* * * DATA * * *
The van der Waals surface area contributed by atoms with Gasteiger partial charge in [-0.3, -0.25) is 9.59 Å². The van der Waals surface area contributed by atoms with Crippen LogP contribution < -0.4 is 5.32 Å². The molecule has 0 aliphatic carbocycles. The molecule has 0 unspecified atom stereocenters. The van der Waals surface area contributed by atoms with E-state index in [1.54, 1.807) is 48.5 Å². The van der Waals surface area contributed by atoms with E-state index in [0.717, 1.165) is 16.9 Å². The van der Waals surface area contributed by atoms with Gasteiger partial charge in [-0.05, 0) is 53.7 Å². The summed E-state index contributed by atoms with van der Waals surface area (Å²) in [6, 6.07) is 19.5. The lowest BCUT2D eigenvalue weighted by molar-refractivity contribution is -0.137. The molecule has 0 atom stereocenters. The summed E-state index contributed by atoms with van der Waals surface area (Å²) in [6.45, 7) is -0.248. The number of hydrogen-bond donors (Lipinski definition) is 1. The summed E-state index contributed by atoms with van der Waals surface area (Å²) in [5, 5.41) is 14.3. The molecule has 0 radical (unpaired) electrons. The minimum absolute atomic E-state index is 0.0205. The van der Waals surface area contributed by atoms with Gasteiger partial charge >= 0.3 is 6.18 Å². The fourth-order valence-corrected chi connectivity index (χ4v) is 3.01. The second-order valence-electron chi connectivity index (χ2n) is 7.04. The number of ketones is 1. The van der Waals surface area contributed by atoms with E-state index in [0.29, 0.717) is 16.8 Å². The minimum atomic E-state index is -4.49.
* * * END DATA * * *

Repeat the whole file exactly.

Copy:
The van der Waals surface area contributed by atoms with Gasteiger partial charge in [-0.3, -0.25) is 9.59 Å². The van der Waals surface area contributed by atoms with Crippen LogP contribution < -0.4 is 5.32 Å². The molecule has 0 aliphatic carbocycles. The molecule has 0 unspecified atom stereocenters. The van der Waals surface area contributed by atoms with E-state index in [1.54, 1.807) is 48.5 Å². The van der Waals surface area contributed by atoms with E-state index in [0.717, 1.165) is 16.9 Å². The van der Waals surface area contributed by atoms with Gasteiger partial charge in [-0.05, 0) is 53.7 Å². The summed E-state index contributed by atoms with van der Waals surface area (Å²) in [6, 6.07) is 19.5. The lowest BCUT2D eigenvalue weighted by molar-refractivity contribution is -0.137. The molecule has 0 atom stereocenters. The summed E-state index contributed by atoms with van der Waals surface area (Å²) in [6.45, 7) is -0.248. The number of hydrogen-bond donors (Lipinski definition) is 1. The summed E-state index contributed by atoms with van der Waals surface area (Å²) in [5, 5.41) is 14.3. The molecule has 0 radical (unpaired) electrons. The minimum absolute atomic E-state index is 0.0205. The van der Waals surface area contributed by atoms with Gasteiger partial charge >= 0.3 is 6.18 Å². The fourth-order valence-corrected chi connectivity index (χ4v) is 3.01. The second-order valence-electron chi connectivity index (χ2n) is 7.04. The number of ketones is 1. The van der Waals surface area contributed by atoms with E-state index in [0.29, 0.717) is 16.8 Å². The minimum atomic E-state index is -4.49.